If you wish to drive you can park you will have no problem parking your car in Chasserades as it is a very small place. On completion of your tour in St Jean du Gard you can take a shuttle bus run by La Malle Postale. If you want to do this you need to book as early as possible as they can get very busy during the height of the season. We can also provide a private transfer if you wish.
Getting from the End
The closest train station to the end of your tour in St Jean du Gard is Ales Train Station. There are buses that run between these two places. You will find the schedules here. However the bus runs infrequently, therefore we recommend taking a taxi as it is only a short distance. More information can be found in your information pack. From Ales you can take trains to Nimes where you can take a TGV to Paris. You can also travel to Lyon from Ales if you are flying from here.
Your bags will be transferred from your accommodation to your next overnight stop. The weight of your bags is restricted to 15kg per bag, this is due to the health and safety regulations of the bag transfer company, and also takes into account the many fragile bridges that they need to cross which have weight limits. If you bag weighs more than 15kg, or if you have more than one bag then there is the possibility that you will have to pay a supplement.
The distances and ascents/descents are approximations of the recommended routes. Please be prepared by packing all necessary items, for example, proper rain gear (jacket and pants), sunhat, sunscreen. Your information pack has a detailed equipment list which includes standard walking gear such as good walking boots or shoes, warm and waterproof clothes for the cooler months and lightweight clothing for summer, and a daypack.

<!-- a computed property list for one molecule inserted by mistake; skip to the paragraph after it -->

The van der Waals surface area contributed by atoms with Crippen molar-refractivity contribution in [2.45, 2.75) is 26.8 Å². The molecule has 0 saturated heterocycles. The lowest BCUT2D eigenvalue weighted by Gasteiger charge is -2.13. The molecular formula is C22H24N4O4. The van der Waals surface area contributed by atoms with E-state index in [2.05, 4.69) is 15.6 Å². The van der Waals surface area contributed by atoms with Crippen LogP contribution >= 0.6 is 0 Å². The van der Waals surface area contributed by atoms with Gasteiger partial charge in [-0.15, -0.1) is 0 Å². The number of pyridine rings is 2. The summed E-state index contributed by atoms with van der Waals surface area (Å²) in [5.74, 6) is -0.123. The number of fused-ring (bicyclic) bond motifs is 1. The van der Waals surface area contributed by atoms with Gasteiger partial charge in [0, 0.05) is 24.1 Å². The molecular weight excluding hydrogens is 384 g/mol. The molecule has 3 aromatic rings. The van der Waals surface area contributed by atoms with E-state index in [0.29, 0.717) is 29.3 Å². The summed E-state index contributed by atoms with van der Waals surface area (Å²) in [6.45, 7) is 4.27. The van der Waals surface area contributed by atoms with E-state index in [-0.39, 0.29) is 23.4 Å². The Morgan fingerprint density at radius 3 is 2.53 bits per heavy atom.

It is a requirement of booking this tour with Macs Adventure that you have suitable Travel Insurance which covers you for the activity, emergency evacuation and hospital care.
We suggest you book as soon as your plans are finalised as this trail has very limited accommodation and baggage handlers. If you can start on a week day to avoid the peak week-end periods it’s much better but not essential. We will always try and accommodate your plans so just ask.
This walking holiday is graded moderate with a couple of days that are moderate to strenuous and so fairly challenging. This involves walking between four and eight hours walking each day. Some of the paths are very steep so you should be in pretty good shape to get the most from this adventure.
Your bags will be transferred between accommodations as per your itinerary. You just need to ask your host where to leave your bag in the morning and it will be picked up soon after 8am. We ask that you limit your bags to one per person of a maximum of 15kg.